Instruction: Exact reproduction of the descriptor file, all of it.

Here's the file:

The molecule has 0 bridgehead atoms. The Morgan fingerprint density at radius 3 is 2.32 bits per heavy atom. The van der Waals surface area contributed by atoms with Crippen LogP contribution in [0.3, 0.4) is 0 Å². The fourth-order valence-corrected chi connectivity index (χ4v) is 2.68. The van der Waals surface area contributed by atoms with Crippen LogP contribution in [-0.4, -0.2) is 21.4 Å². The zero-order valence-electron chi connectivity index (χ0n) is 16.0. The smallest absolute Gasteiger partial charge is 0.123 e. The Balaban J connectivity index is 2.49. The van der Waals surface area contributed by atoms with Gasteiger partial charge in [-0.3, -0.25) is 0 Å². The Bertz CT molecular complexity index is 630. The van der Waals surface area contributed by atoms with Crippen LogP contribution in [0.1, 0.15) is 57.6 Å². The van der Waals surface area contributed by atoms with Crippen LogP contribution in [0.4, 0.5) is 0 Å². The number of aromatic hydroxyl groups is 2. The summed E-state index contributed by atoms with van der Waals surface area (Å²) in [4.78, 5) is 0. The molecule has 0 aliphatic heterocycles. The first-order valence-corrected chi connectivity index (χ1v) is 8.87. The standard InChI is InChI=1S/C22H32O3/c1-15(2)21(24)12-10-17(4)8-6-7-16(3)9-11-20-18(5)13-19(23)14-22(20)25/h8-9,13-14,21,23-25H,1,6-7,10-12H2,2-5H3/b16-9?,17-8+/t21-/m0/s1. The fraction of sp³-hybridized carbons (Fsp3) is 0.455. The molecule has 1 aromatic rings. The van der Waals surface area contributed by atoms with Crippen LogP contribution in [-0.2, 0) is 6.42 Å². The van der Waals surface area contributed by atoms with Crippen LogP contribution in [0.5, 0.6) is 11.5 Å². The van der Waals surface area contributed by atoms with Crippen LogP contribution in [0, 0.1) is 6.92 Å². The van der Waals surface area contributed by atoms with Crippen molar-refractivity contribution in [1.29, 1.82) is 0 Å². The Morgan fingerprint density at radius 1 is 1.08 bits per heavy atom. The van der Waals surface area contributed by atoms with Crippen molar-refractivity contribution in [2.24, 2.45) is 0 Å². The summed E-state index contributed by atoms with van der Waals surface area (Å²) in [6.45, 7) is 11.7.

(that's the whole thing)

The molecule has 0 bridgehead atoms. The Morgan fingerprint density at radius 3 is 2.32 bits per heavy atom. The van der Waals surface area contributed by atoms with Crippen LogP contribution in [0.3, 0.4) is 0 Å². The fourth-order valence-corrected chi connectivity index (χ4v) is 2.68. The van der Waals surface area contributed by atoms with Crippen LogP contribution in [-0.4, -0.2) is 21.4 Å². The zero-order valence-electron chi connectivity index (χ0n) is 16.0. The smallest absolute Gasteiger partial charge is 0.123 e. The Balaban J connectivity index is 2.49. The van der Waals surface area contributed by atoms with Gasteiger partial charge in [-0.3, -0.25) is 0 Å². The Bertz CT molecular complexity index is 630. The van der Waals surface area contributed by atoms with Crippen LogP contribution in [0.1, 0.15) is 57.6 Å². The van der Waals surface area contributed by atoms with Crippen LogP contribution in [0.4, 0.5) is 0 Å². The number of aromatic hydroxyl groups is 2. The summed E-state index contributed by atoms with van der Waals surface area (Å²) in [4.78, 5) is 0. The molecule has 0 aliphatic heterocycles. The first-order valence-corrected chi connectivity index (χ1v) is 8.87. The standard InChI is InChI=1S/C22H32O3/c1-15(2)21(24)12-10-17(4)8-6-7-16(3)9-11-20-18(5)13-19(23)14-22(20)25/h8-9,13-14,21,23-25H,1,6-7,10-12H2,2-5H3/b16-9?,17-8+/t21-/m0/s1. The fraction of sp³-hybridized carbons (Fsp3) is 0.455. The molecule has 1 aromatic rings. The van der Waals surface area contributed by atoms with Crippen LogP contribution in [-0.2, 0) is 6.42 Å². The van der Waals surface area contributed by atoms with Crippen LogP contribution in [0.5, 0.6) is 11.5 Å². The van der Waals surface area contributed by atoms with Crippen LogP contribution in [0, 0.1) is 6.92 Å². The van der Waals surface area contributed by atoms with Crippen molar-refractivity contribution in [1.29, 1.82) is 0 Å². The Morgan fingerprint density at radius 1 is 1.08 bits per heavy atom. The van der Waals surface area contributed by atoms with Crippen molar-refractivity contribution in [2.24, 2.45) is 0 Å². The summed E-state index contributed by atoms with van der Waals surface area (Å²) in [6.45, 7) is 11.7.